I didn't really want to get into the exact nature of the origin of morality here, but it is very interesting. Would you consider this a topic for a full post at some point? Maybe covering some common philosophies of morality including relativism versus absolute standards in the process. It is so relevant to society and what's happening today as well as how we view the past within its historical context.

I think I've already written about this before a little bit (or at least posted some of my class handouts on it), but it does happen to be the next topic in my Theories of Knowledge and Reality series. I haven't had the time to put the next post together, because this one isn't going to be as easy to come right out of a class handout as some of them have.

I guess I can wait. But I remember when taking that class discussing this on the side with Seth in respect to the existence of God. His argument (or the one he presented) was something like "Morality exists independently of God so morality does not need the existence of God to explain its origin." The basic idea here is that you can be a "good" person by following moral truths and still be an atheist. Absolute moral truth does not need God to be true. I'm sure you've heard these arguments.

This is flawed because in this philosophy it is impossible to determine what these "absolutes" are and where they came from. Without knowing what they are, then how can we live by them? Enforce them? Hold others accountable? Or know that they exist at all? It just comes down to each person's own code of ethics. Let's say a madman entered a pacifist's home. The madman believes in "survival of the fittest." The pacifist believes in nonresistance. The madman eliminates the pacifist. But the pacifist has to accept that this man was just following his moral convictions when he broke into his home. Sorry buddy. In this country, we call that murder and put people behind bars. The only way to say that this is absolutely wrong though is to say there are absolute standards (if there are no absolutes, then this was not wrong). So again, where do these absolutes come from?

The basis of law today comes from the ethics and morality layed out by God in the Bible. There is a movement to undo these ties, but what then would be used for substitute? Evolving standards? The whims of unelected judges holding the majority of constituents hostage with pretentious and extreme rulings. This will lead into "might makes right" which historically has been the case in so many societies (and even today in many parts of the world).

If you want a glimpse into what happens when moral standards are erased, then go watch "The Killing Fields" where in Cambodia millions were killed by the Kmer Rouge, a militia of children run by cult leaders.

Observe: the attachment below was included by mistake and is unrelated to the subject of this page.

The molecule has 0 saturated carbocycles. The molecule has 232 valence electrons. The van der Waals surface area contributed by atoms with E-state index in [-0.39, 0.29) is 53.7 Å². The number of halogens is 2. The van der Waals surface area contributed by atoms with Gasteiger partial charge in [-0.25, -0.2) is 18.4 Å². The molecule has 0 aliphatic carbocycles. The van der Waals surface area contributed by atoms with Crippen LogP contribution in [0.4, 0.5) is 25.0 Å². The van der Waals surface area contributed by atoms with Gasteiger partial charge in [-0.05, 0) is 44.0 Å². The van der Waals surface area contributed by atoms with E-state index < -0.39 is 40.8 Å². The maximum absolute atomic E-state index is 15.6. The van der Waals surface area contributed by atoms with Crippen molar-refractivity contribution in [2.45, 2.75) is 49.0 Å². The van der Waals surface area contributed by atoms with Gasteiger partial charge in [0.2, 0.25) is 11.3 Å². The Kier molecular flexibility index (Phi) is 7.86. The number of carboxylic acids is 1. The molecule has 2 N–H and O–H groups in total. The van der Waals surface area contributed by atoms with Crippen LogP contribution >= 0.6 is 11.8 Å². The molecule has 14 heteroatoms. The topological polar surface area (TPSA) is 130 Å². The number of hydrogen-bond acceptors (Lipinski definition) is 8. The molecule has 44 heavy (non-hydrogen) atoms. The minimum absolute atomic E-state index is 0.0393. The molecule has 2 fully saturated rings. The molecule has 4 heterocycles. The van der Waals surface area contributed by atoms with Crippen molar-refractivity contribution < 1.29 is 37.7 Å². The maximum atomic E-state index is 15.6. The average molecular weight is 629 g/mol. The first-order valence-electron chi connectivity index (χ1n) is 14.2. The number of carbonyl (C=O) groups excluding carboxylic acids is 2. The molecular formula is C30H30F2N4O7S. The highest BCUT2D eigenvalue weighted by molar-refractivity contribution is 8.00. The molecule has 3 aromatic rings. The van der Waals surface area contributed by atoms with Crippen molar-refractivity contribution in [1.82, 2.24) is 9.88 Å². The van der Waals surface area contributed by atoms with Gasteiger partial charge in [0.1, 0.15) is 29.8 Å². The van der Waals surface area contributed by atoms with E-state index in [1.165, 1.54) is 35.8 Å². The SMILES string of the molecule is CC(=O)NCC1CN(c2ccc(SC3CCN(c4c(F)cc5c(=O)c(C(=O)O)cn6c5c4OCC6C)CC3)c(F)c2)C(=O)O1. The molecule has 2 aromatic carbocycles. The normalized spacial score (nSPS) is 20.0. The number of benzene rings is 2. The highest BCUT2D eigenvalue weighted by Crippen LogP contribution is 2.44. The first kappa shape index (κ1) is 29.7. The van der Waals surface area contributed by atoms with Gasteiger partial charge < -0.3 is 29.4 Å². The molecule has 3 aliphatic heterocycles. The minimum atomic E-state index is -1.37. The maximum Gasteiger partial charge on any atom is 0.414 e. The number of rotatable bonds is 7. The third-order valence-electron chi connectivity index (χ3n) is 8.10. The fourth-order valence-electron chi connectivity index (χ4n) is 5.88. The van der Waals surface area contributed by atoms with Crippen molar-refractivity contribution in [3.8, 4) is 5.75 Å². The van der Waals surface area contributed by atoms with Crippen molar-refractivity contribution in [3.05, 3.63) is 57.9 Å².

I think you mean objective moral truth rather than absolutes. Absolutes are rigid rules that never have exceptions. Objective truths are truths independent of our own preferences or views.

I think there are several different questions to separate out. One is what makes moral statements true (God's choice, God's nature, something independent of God). Another is how we know them (moral intuition, reason on the basis of something else we know, divine revelation). A third is whether you can live in a moral way if you don't believe in God (and this comes in multiple levels, e.g. whether it's possible to do any right at all, whether it's possible to have a life that on the whole is good, whether it's possible to have a perfect life). There are lots of combinations to how you answer those questions.

I might have more to say, but I need to go.

Your counterargument proceeds from the assumption that the necessity of penal substitution is some kind of natural law that God couldn't alter. If God is omniscient, he could clapped his hands and saved everyone, rather than Jesus. Once that hidden presupposition is made overt, I don't see any inconsistency.

"Without knowing what they are, then how can we live by them? Enforce them?"

It's really not that hard: we agree to enshrine some principles as law, and then enforce them through the state's police power. Not so tough, really. The only way your concern becomes a viable arugment is in certain border cases, when we're unable to reach consensus. In that case, we all - Christian, atheist, etc - sit down and argue.

"f God is omniscient, he could clapped his hands and saved everyone"

*smacks head*

Omnipotent, not omniscient

So how does God clapping his hands satisfy justice? Omnipotence doesn't allow God to make square circles or to be immoral while being perfectly good. Why should it allow God to satisfy justice while doing something utterly unconnected to justice?

It seems to me you're saying that sacrificing Jesus satisfies the requirements of justice in some way that clapping hands doesn't. Assuming I'm reading you right, the connection between sacrifice & justice strikes me (and presumably your hypothetical critiquer) as pretty arbitrary. If God could substitute Jesus, why couldn't he substitute clapping?

The tradional conception has an easy explanation why it can't be satisfied by hand-clapping. If the punishment is a debt, as Paul often conceives of it, then the punishment is about paying that debt. The debt must be paid. It can be paid by someone's paying it for me, or I can pay it myself. But it doesn't get paid with hand-clapping if the debt is forfeiture of life. If you think of it as Jesus did, then it's a ransom that can be paid either by the person dying or by someone else dying to buy back the people who would otherwise have died. Hand-clapping doesn't satisfy the ransom or debt that requires taking a life. Dying does, but it has to be the death of someone who doesn't have the same debt to pay already, so it must be an innocent. It also must be someone divine in order to pay the debts or ransoms of many people, and it must be someone human to be paying the same kind of debt. That's why it must be the divine-human Son of God.